Earth is not getting cooler, and the carbon dioxide humans leaked into the atmosphere over the hundreds of years make things worse. How can we fix this? Scientists don’t think this is possible, because it means we have to somehow capture the CO2 from the atmosphere so that it has a CO2 level of under 400 parts per million. Without any intervention, it will continue to climb if we continue to burn up fossil fuel.
But can we fix this with a kind of reverse emissions technology? It should work, and along with planting more trees, we could keep the temperatures under catastrophic levels.
The latest discovery also brings hope. According to Advocator, there is a naturally occurring mineral that will crystalize and capture CO2 in the process. However, in nature, the mineral called magnesite need hundreds of years to develop.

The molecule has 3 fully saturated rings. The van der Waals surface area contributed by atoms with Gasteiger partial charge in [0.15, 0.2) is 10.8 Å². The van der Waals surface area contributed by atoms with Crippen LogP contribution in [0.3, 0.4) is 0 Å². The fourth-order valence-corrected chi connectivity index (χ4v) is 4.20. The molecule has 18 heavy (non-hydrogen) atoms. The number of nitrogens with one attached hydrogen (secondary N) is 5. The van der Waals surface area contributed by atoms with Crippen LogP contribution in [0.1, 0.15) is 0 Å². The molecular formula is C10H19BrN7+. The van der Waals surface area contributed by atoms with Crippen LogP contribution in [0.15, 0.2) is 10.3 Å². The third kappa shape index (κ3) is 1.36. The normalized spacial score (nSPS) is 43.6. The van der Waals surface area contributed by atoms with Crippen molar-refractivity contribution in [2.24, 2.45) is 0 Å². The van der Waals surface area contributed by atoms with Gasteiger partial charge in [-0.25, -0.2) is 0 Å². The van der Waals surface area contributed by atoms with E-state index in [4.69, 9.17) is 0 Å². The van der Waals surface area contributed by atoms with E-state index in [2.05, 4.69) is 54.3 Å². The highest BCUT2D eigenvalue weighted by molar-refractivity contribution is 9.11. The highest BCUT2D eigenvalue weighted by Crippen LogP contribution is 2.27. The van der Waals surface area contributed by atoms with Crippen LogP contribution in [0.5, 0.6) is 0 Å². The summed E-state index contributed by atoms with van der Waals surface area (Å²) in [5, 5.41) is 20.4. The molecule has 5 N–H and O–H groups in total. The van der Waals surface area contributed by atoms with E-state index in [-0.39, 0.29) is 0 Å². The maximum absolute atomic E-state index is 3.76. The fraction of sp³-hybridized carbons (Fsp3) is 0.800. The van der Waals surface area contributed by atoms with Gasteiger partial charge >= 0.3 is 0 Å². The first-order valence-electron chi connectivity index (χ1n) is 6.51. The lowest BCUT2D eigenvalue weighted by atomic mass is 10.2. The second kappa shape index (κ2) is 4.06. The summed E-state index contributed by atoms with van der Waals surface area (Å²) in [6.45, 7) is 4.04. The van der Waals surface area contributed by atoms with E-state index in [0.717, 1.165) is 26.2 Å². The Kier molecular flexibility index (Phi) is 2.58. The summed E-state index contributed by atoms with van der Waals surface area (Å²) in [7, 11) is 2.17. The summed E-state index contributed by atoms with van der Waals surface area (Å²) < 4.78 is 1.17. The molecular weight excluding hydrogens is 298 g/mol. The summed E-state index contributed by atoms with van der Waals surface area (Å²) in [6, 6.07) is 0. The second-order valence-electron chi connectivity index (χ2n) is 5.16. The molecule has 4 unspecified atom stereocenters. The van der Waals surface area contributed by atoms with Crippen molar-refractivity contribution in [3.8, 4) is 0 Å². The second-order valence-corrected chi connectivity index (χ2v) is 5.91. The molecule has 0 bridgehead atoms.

Trent University Research Team Creates Magnesite in 72 Days
This is where scientists at Trent University in Canada step in, claiming that they found a way to speed up the production of magnesite. Professor Ian Power explained their findings at the recent Goldschmidt Conference in Boston:
“[Magnesite formation] is a process which takes hundreds to thousands of years in nature at Earth’s surface. [What] we have done is to demonstrate a pathway which speeds this process up dramatically.”
By dramatically, they mean that it was lowered from hundreds or thousands of years to just 72 days!
What’s more important is that the process can happen at room temperature, making it not only faster but also energy efficient.
Researchers used polystyrene microspheres to speed up the process, and these microspheres weren’t altered in the process of crystallization so that the team could use it multiple times.
Their next step is to scale up the process and find a way to trap CO2 and use it. It’s an experimental project, but a breakthrough in this field.
Rex Austinwas born and raised in Thunder Bay Ontario on the shores of Lake Superior. Apart from running his own podcast (Ice Fishing And Other “Cool” Things), he spends his time canoeing and backpacking in Northern Ontario.. As a journalist Rex has published stories for Global News (Thunder Bay) we well as Buzz Feed and Joystiq. As a contributor to Great Lakes Ledger, Rex most covers science and health stories. Contact Rexhere